California raised about $176 million selling GHG emissions permits in its second carbon auction, with businesses paying $13.62 per metric ton of carbon, exceeding analysts’ expectations and selling at $2.91 above the reserve price.
The state sold all of its 12,924,822 carbon permits for use this year.
Chevron, BP, Exxon and Shell were among the companies qualified to buy permits, according to the California Air Resources Board.
Bids for the 12.9 million 2013 carbon permits ranged from $10.71 to $50.01 per allowance, with the reserve price at $10.71. The settlement price of $13.62 bested the $12.30 price Bloomberg New Energy Finance analysis had expected.
In addition to this year’s permits, the state also sold some 9.56 million emissions permits for businesses to use in 2016. These didn’t sell as well with less than half (4.44 million) being bought at the reserve price of $10.71 each. The highest bid for 2016 permits was $40.
California’s inaugural auction in November raised nearly $300 million, with emitting businesses paying $10.09 per metric ton for the right to release carbon in 2013. All 23.1 million permits on offer were purchased.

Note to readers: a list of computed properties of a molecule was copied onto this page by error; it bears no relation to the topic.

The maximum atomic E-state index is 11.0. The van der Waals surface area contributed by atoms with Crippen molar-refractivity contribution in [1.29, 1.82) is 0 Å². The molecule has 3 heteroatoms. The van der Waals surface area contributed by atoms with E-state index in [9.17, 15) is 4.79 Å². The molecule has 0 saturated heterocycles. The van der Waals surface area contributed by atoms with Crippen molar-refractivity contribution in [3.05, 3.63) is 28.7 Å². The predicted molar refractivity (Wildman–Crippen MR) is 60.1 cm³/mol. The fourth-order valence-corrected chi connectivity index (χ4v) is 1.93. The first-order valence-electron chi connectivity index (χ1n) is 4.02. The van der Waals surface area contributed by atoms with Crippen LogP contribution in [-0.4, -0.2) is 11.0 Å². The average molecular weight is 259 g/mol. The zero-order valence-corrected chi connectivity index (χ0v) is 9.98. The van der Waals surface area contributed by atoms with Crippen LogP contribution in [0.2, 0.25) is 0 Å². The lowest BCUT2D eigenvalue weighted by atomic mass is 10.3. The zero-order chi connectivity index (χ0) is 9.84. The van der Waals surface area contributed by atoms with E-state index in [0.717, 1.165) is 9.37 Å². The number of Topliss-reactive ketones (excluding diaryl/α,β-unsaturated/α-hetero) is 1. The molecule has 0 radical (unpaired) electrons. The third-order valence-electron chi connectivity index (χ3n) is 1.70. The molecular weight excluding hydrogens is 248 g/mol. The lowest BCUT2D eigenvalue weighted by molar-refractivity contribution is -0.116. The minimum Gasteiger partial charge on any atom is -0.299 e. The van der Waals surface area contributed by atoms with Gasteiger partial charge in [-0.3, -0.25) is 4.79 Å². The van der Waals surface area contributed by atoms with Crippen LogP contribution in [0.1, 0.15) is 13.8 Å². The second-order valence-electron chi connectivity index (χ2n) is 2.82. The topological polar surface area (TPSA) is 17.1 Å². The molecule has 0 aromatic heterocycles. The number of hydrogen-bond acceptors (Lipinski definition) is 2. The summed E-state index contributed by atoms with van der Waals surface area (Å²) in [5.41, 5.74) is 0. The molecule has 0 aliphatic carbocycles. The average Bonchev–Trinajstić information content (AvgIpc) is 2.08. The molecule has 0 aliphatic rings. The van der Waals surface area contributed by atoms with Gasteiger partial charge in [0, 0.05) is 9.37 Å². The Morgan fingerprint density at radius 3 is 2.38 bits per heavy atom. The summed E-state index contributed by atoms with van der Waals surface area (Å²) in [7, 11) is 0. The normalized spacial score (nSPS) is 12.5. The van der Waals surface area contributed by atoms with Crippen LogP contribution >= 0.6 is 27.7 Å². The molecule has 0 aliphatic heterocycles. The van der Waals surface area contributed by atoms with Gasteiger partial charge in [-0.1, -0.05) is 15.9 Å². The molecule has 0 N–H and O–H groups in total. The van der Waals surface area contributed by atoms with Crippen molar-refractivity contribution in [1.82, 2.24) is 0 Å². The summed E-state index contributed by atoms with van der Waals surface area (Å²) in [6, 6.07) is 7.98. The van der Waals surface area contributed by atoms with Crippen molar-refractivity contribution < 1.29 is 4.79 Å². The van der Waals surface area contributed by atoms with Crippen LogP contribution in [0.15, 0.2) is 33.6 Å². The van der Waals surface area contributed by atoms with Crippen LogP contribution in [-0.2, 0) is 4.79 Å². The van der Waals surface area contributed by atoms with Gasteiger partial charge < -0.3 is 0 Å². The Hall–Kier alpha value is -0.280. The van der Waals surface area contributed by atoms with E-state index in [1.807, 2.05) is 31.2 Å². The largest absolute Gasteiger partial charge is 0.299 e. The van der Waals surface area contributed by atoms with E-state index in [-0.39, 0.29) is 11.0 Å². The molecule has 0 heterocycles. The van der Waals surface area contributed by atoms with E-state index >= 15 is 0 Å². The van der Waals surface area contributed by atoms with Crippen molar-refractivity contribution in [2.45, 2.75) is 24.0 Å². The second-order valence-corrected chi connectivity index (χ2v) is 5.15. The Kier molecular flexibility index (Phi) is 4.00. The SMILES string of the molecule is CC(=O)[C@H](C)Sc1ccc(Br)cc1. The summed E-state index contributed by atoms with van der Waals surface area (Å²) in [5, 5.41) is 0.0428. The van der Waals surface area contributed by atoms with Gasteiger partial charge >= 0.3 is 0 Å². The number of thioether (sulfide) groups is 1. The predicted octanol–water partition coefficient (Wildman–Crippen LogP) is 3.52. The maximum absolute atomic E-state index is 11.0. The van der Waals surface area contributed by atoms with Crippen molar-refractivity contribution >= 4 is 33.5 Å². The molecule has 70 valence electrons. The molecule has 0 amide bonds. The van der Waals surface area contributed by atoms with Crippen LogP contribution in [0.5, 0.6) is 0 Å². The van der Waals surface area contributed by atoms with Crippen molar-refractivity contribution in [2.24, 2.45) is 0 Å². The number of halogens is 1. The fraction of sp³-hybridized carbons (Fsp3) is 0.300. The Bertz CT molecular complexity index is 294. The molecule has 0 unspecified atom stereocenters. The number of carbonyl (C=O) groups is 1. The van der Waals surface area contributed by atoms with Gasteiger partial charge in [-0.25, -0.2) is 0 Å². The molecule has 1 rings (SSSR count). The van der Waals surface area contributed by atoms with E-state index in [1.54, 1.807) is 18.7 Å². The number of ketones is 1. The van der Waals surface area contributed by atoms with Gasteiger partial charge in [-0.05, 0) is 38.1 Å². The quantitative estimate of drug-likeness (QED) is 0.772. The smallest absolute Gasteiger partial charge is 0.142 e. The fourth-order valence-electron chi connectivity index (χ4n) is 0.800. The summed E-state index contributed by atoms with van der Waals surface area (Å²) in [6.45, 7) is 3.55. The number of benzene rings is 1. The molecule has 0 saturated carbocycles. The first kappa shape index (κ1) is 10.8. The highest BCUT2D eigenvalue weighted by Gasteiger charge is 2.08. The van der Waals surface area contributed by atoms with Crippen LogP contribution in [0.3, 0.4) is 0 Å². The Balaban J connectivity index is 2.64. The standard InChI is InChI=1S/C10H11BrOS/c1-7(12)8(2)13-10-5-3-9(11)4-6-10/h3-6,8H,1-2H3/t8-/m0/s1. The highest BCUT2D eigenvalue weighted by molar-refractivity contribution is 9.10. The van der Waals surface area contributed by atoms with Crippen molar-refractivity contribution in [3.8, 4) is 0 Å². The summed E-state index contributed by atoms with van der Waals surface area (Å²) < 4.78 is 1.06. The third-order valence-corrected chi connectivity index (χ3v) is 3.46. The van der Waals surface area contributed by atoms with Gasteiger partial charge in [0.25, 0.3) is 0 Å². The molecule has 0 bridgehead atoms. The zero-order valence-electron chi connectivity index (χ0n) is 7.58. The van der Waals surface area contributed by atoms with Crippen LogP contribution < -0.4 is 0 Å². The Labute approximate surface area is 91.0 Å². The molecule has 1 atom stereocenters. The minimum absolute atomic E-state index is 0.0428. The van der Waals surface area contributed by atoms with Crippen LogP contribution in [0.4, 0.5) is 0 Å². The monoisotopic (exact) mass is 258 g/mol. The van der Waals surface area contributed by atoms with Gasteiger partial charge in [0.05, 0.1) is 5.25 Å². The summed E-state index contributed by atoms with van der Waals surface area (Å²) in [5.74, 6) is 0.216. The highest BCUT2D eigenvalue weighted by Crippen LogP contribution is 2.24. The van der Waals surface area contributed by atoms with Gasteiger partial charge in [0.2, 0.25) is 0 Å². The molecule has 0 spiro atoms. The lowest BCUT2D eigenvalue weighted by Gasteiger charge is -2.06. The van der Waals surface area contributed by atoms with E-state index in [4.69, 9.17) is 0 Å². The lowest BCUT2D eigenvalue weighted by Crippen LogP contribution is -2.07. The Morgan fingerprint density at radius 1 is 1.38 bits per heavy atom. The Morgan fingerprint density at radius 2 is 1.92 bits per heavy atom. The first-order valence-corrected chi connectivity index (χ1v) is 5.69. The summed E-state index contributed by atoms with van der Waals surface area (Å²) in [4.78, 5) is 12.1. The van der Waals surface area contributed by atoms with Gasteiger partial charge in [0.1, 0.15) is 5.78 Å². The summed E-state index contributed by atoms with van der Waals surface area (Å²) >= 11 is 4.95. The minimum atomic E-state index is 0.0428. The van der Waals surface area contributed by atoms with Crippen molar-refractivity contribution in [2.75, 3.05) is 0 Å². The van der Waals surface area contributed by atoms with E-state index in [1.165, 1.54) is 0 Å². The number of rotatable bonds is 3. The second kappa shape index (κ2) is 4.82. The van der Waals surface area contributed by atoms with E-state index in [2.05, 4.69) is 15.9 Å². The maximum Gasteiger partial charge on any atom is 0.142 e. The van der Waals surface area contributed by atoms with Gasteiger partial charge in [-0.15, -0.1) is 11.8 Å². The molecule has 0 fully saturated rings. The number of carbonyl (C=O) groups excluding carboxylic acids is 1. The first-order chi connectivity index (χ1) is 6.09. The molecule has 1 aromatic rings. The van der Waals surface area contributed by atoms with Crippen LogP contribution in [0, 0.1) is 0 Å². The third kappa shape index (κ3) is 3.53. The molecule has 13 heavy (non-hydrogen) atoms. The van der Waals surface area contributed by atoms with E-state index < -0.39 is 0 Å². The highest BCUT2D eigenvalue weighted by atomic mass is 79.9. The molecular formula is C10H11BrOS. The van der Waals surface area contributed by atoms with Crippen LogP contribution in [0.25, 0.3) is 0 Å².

The Feb. 19 auction sold a little over half as many allowances with a reserve price set 71 cents higher. The price increase is in line with California cap-and-trade regulations, which state that the auction reserve should increase annually by five percent plus the rate of inflation.
The value of global carbon markets fell 35 percent to €62 billion ($84 billion) in 2012, largely due to an oversupply of credits, according to analysis from Thomson Reuters Point Carbon. The EU’s Emissions Trading Scheme, the largest global carbon market, saw its estimated carbon price drop 49 percent to €5.82 ($7.73) per metric ton in 2012, down from €11.45 per metric ton in 2011.